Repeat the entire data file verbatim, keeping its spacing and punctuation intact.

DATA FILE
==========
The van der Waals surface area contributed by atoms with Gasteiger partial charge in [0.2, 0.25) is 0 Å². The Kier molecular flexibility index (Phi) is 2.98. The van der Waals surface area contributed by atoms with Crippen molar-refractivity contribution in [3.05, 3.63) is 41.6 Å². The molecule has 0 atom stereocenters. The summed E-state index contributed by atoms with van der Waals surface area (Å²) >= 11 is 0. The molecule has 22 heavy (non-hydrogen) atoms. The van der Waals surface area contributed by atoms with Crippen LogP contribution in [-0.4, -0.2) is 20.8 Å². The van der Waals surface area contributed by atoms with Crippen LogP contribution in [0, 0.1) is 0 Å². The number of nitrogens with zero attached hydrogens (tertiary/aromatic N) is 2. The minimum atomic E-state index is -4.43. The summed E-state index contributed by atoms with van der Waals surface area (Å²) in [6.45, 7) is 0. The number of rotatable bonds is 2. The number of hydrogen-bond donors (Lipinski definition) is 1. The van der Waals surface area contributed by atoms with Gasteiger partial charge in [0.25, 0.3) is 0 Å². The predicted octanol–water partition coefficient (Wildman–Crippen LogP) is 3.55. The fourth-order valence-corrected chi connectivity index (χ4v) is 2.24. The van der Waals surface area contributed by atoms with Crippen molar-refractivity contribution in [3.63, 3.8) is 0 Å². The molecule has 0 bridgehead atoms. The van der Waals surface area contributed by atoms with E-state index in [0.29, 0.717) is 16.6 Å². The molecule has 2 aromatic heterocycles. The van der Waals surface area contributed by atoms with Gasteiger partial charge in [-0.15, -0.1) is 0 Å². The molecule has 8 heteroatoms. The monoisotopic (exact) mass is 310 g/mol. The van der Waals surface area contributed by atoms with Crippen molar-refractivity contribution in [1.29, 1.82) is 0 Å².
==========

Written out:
The van der Waals surface area contributed by atoms with Gasteiger partial charge in [0.2, 0.25) is 0 Å². The Kier molecular flexibility index (Phi) is 2.98. The van der Waals surface area contributed by atoms with Crippen molar-refractivity contribution in [3.05, 3.63) is 41.6 Å². The molecule has 0 atom stereocenters. The summed E-state index contributed by atoms with van der Waals surface area (Å²) >= 11 is 0. The molecule has 22 heavy (non-hydrogen) atoms. The van der Waals surface area contributed by atoms with Crippen LogP contribution in [-0.4, -0.2) is 20.8 Å². The van der Waals surface area contributed by atoms with Crippen LogP contribution in [0, 0.1) is 0 Å². The number of nitrogens with zero attached hydrogens (tertiary/aromatic N) is 2. The minimum atomic E-state index is -4.43. The summed E-state index contributed by atoms with van der Waals surface area (Å²) in [6.45, 7) is 0. The number of rotatable bonds is 2. The number of hydrogen-bond donors (Lipinski definition) is 1. The van der Waals surface area contributed by atoms with Gasteiger partial charge in [0.25, 0.3) is 0 Å². The predicted octanol–water partition coefficient (Wildman–Crippen LogP) is 3.55. The fourth-order valence-corrected chi connectivity index (χ4v) is 2.24. The van der Waals surface area contributed by atoms with Crippen molar-refractivity contribution in [3.63, 3.8) is 0 Å². The molecule has 0 bridgehead atoms. The van der Waals surface area contributed by atoms with E-state index in [0.29, 0.717) is 16.6 Å². The molecule has 2 aromatic heterocycles. The van der Waals surface area contributed by atoms with Gasteiger partial charge in [-0.15, -0.1) is 0 Å². The molecule has 8 heteroatoms. The monoisotopic (exact) mass is 310 g/mol. The van der Waals surface area contributed by atoms with Crippen molar-refractivity contribution in [1.29, 1.82) is 0 Å².